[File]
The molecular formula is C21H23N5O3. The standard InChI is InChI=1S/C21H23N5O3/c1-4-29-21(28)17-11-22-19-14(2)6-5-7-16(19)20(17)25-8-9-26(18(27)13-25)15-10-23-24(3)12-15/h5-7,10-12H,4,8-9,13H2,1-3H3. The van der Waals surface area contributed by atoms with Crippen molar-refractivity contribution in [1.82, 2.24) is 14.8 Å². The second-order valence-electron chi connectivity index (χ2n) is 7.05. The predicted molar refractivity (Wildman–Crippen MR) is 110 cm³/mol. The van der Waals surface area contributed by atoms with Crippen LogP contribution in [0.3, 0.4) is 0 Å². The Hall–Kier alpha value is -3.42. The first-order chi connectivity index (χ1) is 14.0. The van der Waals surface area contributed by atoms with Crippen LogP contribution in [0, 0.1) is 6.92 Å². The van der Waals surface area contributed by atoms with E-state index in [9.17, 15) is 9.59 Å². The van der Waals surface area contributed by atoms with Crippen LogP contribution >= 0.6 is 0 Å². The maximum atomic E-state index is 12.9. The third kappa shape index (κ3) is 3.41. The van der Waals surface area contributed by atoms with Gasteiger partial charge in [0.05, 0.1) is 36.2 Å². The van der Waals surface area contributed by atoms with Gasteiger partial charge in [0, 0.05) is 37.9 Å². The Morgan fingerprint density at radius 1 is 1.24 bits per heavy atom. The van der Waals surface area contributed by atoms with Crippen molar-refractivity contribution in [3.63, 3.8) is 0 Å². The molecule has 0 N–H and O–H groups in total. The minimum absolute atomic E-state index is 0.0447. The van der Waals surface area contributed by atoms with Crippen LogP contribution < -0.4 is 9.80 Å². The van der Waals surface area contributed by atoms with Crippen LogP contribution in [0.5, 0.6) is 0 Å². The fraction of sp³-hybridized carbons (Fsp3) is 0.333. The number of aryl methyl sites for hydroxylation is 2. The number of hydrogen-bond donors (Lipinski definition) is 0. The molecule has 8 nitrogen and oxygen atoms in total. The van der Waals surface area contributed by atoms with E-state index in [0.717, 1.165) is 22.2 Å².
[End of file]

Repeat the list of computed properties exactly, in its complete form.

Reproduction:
The molecular formula is C21H23N5O3. The standard InChI is InChI=1S/C21H23N5O3/c1-4-29-21(28)17-11-22-19-14(2)6-5-7-16(19)20(17)25-8-9-26(18(27)13-25)15-10-23-24(3)12-15/h5-7,10-12H,4,8-9,13H2,1-3H3. The van der Waals surface area contributed by atoms with Crippen molar-refractivity contribution in [1.82, 2.24) is 14.8 Å². The second-order valence-electron chi connectivity index (χ2n) is 7.05. The predicted molar refractivity (Wildman–Crippen MR) is 110 cm³/mol. The van der Waals surface area contributed by atoms with Crippen LogP contribution in [0.3, 0.4) is 0 Å². The Hall–Kier alpha value is -3.42. The first-order chi connectivity index (χ1) is 14.0. The van der Waals surface area contributed by atoms with Crippen LogP contribution in [0, 0.1) is 6.92 Å². The van der Waals surface area contributed by atoms with E-state index in [9.17, 15) is 9.59 Å². The van der Waals surface area contributed by atoms with Crippen LogP contribution >= 0.6 is 0 Å². The maximum atomic E-state index is 12.9. The third kappa shape index (κ3) is 3.41. The van der Waals surface area contributed by atoms with Gasteiger partial charge in [0.05, 0.1) is 36.2 Å². The van der Waals surface area contributed by atoms with Gasteiger partial charge in [0, 0.05) is 37.9 Å². The Morgan fingerprint density at radius 1 is 1.24 bits per heavy atom. The van der Waals surface area contributed by atoms with Crippen molar-refractivity contribution in [3.63, 3.8) is 0 Å². The molecule has 0 N–H and O–H groups in total. The minimum absolute atomic E-state index is 0.0447. The van der Waals surface area contributed by atoms with Crippen LogP contribution < -0.4 is 9.80 Å². The van der Waals surface area contributed by atoms with Crippen LogP contribution in [0.5, 0.6) is 0 Å². The fraction of sp³-hybridized carbons (Fsp3) is 0.333. The number of aryl methyl sites for hydroxylation is 2. The number of hydrogen-bond donors (Lipinski definition) is 0. The molecule has 8 nitrogen and oxygen atoms in total. The van der Waals surface area contributed by atoms with E-state index in [0.717, 1.165) is 22.2 Å².